When we visit a large museum that houses world-renowned works, it is common to find in its halls some artists who practice their skills copying the great masters. It is inevitable not to contemplate how this beautiful process develops and to pay attention to the details that the copyist decided to reproduce. This live experience makes us aware of how much it takes to undertake a painting, of the years of study needed and of the dedication that being a good artist requires.
But beyond this, it makes us wonder how one gets permission to enter with all the stuff in the museum and settle in the middle of the show-rooms, loaded with canvas, easel and brushes, to copy a masterpiece. Can we copy everything? What purpose can have the copy? Are there any restrictions? Can everyone get permission? These and other doubts surround this academic practice, and although it may not seem so, it is a matter regulated in great detail.
The Prado Museum was born with a clear vocation to hold masterpieces of painting and to be a training centre for future artists. At the time of its opening in 1819, the building was closed for cleaning one day a week, opened to the public only on Wednesdays and the remaining five days were available for students of the academy and artists to study the history of the painting and to make reproductions, behind closed doors1. This purpose of the gallery as a centre open to the study and the development of educational programs remains a defining objective of its mission.2
Given the importance of this educational function, the first official regulations soon emerged to rule this issue and replace the first norms that had a purely internal scope. In the old 19th-century academicism, copying the great masters was seen as the most natural and effective way to learn the different pictorial techniques. The copy had an essential value in the process of education of the artists, and the result of their works was widely appreciated. Proof of this is this news published in El Liberal in February 1915:
“The copies of works executed during the year amount to 689, distributed as follows: of Velázquez has been made 190 copies; of Murillo, 138; of Drop, 104; of Tiziano, 55; of Ribera, 36; of El Greco, 35; of Rubens, 27; of Van Dyck, 17; of Tintoretto, 14, of López-Vicente, 7 […]. The works with more copies made were: “Menipo” by Velázquez, 16; the “Concepción” by Murillo, 16; “La Maja Desnuda” by Goya, 11; “La Maja Vestida”, 9.”3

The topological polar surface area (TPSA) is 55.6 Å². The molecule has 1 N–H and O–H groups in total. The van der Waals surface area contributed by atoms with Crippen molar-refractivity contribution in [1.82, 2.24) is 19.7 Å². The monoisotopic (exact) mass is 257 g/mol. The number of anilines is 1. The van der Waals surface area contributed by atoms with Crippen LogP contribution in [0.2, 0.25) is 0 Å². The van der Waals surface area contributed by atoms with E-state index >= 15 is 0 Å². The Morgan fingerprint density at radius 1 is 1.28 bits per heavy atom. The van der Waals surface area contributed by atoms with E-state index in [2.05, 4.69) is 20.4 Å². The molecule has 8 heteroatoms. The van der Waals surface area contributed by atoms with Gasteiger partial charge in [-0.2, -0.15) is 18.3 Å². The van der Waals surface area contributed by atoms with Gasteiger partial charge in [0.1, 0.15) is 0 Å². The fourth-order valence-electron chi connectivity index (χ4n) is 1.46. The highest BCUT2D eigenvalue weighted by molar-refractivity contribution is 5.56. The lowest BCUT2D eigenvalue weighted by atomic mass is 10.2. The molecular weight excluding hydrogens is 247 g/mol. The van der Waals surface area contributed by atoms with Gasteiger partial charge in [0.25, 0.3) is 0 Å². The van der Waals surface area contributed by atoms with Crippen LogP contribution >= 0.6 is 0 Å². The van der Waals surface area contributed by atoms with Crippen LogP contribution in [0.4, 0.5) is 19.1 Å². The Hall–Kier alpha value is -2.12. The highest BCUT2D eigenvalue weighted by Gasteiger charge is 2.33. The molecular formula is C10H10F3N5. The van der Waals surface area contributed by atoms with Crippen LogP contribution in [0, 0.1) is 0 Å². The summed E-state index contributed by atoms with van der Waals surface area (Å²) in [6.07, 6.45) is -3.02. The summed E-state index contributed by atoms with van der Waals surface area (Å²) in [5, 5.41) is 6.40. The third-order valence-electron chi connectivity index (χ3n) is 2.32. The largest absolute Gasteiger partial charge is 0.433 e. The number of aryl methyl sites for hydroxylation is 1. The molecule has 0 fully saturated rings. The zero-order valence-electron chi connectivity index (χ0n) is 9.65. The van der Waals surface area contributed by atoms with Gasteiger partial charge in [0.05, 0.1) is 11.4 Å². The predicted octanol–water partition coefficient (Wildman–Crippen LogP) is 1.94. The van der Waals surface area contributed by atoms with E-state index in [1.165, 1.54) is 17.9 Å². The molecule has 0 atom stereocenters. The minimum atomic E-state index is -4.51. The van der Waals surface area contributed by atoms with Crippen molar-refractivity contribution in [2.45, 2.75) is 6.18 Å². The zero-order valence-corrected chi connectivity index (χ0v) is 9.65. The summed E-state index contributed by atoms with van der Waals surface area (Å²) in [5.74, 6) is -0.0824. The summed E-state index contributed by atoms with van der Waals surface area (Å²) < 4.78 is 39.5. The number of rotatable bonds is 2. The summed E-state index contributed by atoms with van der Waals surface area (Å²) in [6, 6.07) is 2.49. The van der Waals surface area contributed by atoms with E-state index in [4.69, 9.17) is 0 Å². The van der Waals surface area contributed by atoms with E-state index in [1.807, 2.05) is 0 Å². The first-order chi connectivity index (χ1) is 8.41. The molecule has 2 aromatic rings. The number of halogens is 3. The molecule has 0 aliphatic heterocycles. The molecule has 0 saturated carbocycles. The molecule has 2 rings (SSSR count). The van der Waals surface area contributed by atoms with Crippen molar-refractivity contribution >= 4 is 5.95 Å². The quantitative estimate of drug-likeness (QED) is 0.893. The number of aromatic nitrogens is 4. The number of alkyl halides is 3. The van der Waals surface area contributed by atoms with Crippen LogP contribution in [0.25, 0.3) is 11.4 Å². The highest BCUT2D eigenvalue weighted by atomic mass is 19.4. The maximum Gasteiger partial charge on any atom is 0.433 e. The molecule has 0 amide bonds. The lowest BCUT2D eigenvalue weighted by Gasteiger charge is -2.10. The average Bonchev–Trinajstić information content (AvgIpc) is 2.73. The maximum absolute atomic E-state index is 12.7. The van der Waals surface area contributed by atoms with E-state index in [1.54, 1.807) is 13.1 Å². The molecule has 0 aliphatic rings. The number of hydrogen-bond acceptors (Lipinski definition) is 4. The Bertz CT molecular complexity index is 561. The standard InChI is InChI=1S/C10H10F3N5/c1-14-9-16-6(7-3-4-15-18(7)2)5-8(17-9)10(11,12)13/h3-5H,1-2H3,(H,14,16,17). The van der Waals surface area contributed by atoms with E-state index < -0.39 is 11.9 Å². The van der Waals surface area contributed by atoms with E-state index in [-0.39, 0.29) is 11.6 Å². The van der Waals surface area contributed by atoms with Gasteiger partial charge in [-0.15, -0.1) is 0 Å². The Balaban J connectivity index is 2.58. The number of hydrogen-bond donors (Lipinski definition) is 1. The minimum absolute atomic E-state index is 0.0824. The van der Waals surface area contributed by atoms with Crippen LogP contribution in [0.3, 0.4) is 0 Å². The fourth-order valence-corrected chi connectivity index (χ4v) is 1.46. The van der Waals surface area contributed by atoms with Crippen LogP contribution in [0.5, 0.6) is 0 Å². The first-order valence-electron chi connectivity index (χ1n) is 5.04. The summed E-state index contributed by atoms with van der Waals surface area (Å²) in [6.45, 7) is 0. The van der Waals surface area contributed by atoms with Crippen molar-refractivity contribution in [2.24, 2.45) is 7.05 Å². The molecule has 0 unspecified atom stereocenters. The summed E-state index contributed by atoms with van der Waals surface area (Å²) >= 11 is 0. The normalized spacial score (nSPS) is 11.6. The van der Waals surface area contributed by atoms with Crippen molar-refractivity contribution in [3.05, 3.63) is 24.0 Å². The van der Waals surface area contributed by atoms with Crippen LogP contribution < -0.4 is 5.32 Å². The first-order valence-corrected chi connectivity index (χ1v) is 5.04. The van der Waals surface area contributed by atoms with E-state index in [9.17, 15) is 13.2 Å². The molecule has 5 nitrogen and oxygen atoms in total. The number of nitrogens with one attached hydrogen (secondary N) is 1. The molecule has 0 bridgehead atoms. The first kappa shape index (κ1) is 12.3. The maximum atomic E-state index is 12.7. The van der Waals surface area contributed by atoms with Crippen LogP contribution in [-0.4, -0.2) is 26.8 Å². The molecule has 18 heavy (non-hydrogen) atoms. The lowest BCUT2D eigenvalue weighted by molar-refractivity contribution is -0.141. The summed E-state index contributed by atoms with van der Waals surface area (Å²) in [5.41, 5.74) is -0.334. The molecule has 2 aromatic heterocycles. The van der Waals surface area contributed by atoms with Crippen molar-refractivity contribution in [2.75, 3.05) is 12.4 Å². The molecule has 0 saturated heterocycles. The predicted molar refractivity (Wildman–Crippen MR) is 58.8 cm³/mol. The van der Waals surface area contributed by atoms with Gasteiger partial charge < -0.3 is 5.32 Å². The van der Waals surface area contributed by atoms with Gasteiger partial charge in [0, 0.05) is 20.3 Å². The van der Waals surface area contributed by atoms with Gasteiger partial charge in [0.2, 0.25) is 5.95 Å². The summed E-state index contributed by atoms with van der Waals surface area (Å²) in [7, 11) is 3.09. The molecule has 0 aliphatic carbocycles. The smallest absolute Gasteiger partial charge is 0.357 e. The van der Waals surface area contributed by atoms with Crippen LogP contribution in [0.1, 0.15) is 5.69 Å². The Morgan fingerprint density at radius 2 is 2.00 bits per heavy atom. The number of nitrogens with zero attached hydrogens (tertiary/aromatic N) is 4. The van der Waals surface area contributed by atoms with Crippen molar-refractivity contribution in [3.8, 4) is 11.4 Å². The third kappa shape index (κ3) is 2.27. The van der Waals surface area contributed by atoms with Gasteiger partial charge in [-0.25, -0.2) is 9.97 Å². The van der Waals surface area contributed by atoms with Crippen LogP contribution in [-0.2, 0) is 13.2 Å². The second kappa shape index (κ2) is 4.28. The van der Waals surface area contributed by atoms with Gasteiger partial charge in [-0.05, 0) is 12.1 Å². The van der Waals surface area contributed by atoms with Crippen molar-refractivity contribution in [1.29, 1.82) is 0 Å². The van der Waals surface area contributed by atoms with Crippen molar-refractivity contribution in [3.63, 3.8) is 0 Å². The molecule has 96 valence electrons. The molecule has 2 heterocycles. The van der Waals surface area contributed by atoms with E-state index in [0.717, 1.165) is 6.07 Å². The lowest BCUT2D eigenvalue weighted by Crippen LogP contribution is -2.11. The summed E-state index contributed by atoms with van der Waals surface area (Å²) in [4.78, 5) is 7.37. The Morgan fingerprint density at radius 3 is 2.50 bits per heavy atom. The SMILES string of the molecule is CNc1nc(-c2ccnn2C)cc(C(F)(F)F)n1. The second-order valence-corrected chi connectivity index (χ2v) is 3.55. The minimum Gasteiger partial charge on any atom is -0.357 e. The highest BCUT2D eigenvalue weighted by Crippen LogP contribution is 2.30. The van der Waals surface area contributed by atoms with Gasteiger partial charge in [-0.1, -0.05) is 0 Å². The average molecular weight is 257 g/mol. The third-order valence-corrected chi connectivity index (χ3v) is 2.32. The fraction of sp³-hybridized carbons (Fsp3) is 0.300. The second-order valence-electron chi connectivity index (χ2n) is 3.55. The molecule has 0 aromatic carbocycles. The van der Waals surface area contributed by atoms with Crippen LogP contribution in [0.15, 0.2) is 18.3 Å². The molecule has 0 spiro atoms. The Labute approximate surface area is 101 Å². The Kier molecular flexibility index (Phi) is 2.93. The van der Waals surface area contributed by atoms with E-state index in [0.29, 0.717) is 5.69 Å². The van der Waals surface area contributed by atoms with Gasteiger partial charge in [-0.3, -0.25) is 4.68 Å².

Other news published in the ABC on April 9th, 1942 records 246 copies made in 1940 and 397 the following year. In this report, the journalist interviews one of the officials of the institution about this practice, who explains “Velázquez, Rafael and Murillo were sold a lot abroad before the war. There were always thirty copyists in Velazquez’s room, and others waited for their turn. The foreigners who visited our museum, influenced by the spell of our masterpieces, ordered copies. Today, despite the foreign market being paralysed, there are many commissions”. He also relates that copyists from all over the world come to the museum and that a copy could exceed a price of 2,000 pesetas.4 We see, thus, that the making of copies had, in addition to an academic function, a commercial purpose, and that many reproductions were the result of commissions to painters who were gradually building up their reputation, beginning by emulating the great ones, as it was the case of Sorolla or Madrazo.
But how was this practice regulated? The first guidelines for copying were enacted in 1860 with points of practical nature and conservation for the original works, as they could not be taken down at the request of the copyist unless expressly authorised by the museum director in exceptional cases. It was not possible either to draw grids on the originals to take references and proportions for the copy, or it was not allowed to apply oils or lightening substances to see better the details. The regulation of 1863 includes for the first time the requirement that the original and the copy cannot be of the same size, a point maintained over time and that today is set at a minimum difference of 5 cm side (time ago, it was of 3 cm), in addition to a maximum size of 1.30m. Likewise, the Museum Regulations of 1897 included the possibility of exhibiting these works. Thus, Article 34 established “In order to promote the interests of copying artists, a place for exhibition and sale will be allocated where each copyist can display a painting.”5 Although this exhibition room for copies was closed in 1913, copies continued to be sold, as evidenced by the news of later decades that openly spoke of this practice.